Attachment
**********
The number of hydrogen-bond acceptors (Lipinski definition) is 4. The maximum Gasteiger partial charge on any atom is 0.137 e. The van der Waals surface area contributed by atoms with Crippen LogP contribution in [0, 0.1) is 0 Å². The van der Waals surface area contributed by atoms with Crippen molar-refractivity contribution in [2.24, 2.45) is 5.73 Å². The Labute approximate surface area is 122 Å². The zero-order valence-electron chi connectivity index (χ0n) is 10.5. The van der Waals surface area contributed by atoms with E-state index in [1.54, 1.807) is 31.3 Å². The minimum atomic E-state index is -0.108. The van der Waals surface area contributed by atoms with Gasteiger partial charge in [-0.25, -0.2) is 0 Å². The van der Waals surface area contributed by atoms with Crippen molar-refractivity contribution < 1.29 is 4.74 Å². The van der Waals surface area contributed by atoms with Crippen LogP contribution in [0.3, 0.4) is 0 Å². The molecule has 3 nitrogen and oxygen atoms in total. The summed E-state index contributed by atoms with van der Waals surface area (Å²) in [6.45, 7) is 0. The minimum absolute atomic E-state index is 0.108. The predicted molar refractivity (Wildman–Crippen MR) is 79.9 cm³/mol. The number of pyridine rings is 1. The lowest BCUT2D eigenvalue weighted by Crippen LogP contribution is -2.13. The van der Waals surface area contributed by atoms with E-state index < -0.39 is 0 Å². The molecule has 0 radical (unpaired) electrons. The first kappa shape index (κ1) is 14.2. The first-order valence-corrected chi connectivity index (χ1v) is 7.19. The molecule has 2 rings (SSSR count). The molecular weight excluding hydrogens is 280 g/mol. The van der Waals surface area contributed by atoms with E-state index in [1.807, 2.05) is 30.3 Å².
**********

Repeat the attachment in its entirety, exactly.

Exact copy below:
The number of hydrogen-bond acceptors (Lipinski definition) is 4. The maximum Gasteiger partial charge on any atom is 0.137 e. The van der Waals surface area contributed by atoms with Crippen LogP contribution in [0, 0.1) is 0 Å². The van der Waals surface area contributed by atoms with Crippen molar-refractivity contribution in [2.24, 2.45) is 5.73 Å². The Labute approximate surface area is 122 Å². The zero-order valence-electron chi connectivity index (χ0n) is 10.5. The van der Waals surface area contributed by atoms with E-state index in [1.54, 1.807) is 31.3 Å². The minimum atomic E-state index is -0.108. The van der Waals surface area contributed by atoms with Gasteiger partial charge in [-0.25, -0.2) is 0 Å². The van der Waals surface area contributed by atoms with Crippen molar-refractivity contribution < 1.29 is 4.74 Å². The van der Waals surface area contributed by atoms with Crippen LogP contribution in [0.3, 0.4) is 0 Å². The molecule has 3 nitrogen and oxygen atoms in total. The summed E-state index contributed by atoms with van der Waals surface area (Å²) in [6.45, 7) is 0. The minimum absolute atomic E-state index is 0.108. The predicted molar refractivity (Wildman–Crippen MR) is 79.9 cm³/mol. The number of pyridine rings is 1. The lowest BCUT2D eigenvalue weighted by Crippen LogP contribution is -2.13. The van der Waals surface area contributed by atoms with E-state index < -0.39 is 0 Å². The molecule has 0 radical (unpaired) electrons. The first kappa shape index (κ1) is 14.2. The first-order valence-corrected chi connectivity index (χ1v) is 7.19. The molecule has 2 rings (SSSR count). The molecular weight excluding hydrogens is 280 g/mol. The van der Waals surface area contributed by atoms with E-state index in [1.807, 2.05) is 30.3 Å².